Sandy Walker, who worked for United in the 80s, takes a look at what she calls the heartless airline from its inception to Jim Stanek's Fiasco.
When I worked for United Airlines in the 1980’s, their motto was ‘Fly the Friendly Skies’ but, to us employees, it was more the case of dodging the forever looming clouds. Always a number, never a name, within its corporate identity ambitions and somewhere along its road to success, the heart went out of this airline.
From its humble beginnings in 1926, when it flew the first Contract Air Mail flight in the U.S. from Boise, Idaho, to its passenger carrier inception in 1933, when it began operating the Boeing 247, enabling passengers to fly across the U.S. without overnight stops or change of planes, the airline just grew and grew.
It is now the world’s largest airline, with over 86,000 employees, and operates the second largest fleet with 702 aircraft, including Airbus A319-100s, A320-200s and a plethora of Boeing models, ranging from various series of Boeing 737s all the way up to the upcoming weighty Boeing 787-9s.
United Airlines flies to over 170 countries and has its own regional service, United Express. It co-founded the Star Alliance airline partnership and, in addition to those partnerships, also codeshares with 9 additional airlines.
It has survived economic setbacks, filing for Chapter 11 bankruptcy protection in 2001, after losing over $2 billion due to the airline industry slump brought about by the combination of the horrific 9/11 terrorist attacks (two of the airplanes used by the al-Qaeda terrorists were United Airlines aircraft) and sky high oil prices.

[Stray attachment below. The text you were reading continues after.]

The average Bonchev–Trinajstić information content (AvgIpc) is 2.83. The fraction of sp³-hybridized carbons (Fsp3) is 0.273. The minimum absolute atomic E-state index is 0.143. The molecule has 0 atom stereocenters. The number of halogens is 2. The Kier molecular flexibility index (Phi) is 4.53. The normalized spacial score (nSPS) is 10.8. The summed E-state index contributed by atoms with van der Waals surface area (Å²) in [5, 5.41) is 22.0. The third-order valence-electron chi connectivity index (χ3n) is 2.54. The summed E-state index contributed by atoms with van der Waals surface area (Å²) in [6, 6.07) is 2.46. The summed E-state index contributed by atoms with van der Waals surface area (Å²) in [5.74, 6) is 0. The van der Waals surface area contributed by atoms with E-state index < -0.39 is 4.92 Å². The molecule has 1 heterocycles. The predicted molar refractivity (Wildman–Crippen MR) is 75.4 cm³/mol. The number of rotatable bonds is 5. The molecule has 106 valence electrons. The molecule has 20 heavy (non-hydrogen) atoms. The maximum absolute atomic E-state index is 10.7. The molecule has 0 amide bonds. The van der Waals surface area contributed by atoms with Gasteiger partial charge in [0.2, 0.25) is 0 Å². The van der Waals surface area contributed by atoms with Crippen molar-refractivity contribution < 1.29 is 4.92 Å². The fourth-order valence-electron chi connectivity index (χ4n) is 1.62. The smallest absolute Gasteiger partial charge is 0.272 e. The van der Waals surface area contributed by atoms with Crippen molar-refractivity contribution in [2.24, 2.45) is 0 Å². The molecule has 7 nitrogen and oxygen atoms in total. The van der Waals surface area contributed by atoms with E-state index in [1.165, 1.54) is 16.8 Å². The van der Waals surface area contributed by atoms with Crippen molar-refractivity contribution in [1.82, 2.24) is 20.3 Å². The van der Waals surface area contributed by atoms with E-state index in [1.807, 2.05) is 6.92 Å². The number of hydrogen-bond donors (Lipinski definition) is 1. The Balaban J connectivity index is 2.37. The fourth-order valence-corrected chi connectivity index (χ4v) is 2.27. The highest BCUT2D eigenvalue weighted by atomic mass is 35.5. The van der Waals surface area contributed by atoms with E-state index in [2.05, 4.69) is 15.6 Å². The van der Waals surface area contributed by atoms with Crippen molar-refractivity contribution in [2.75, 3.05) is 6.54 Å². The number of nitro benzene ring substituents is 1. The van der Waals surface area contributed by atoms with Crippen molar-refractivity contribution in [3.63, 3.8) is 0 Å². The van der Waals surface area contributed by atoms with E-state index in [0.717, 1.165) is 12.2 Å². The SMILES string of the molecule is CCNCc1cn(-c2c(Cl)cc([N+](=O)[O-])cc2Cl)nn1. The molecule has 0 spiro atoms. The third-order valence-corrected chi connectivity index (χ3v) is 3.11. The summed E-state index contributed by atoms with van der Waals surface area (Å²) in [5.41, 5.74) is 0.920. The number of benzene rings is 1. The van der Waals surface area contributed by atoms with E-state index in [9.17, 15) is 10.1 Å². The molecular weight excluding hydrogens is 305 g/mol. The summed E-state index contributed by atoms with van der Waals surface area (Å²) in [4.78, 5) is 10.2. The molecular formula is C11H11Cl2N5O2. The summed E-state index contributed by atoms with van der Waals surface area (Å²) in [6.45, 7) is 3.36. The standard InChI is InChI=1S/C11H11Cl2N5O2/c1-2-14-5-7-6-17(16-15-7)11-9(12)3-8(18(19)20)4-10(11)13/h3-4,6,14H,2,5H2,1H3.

Getting the picture? Bear in mind the old Avis marketing slogan, ‘We Try Harder’. In United’s case, it doesn’t; it doesn’t think it has to.
Now, I’m not slating every passenger service agent – I worked with some lovely folk in the past and I too was my usual conscientious self – but I have also seen and heard of some awful tales of really bad customer service attitudes.
One is even reported on this site; Jim Stanek, cofounder of Paws and Stripes, talks about the shocking treatment that he and his dog Sarge received when travelling with the airline. United is being investigated by the Department of Transportation for this incident.
My advice, for what it’s worth, would be: travel with this airline if you must, but don’t expect any miracles – or even any normal day to day consideration!
About the author:
Sandy Walker worked in the airline industry for 25 years as ticket agent and supervisor until diagnosed with secondary progressive multiple sclerosis, resulting in a career change to freelance travel writer. Born in London, she now resides in Tuscany.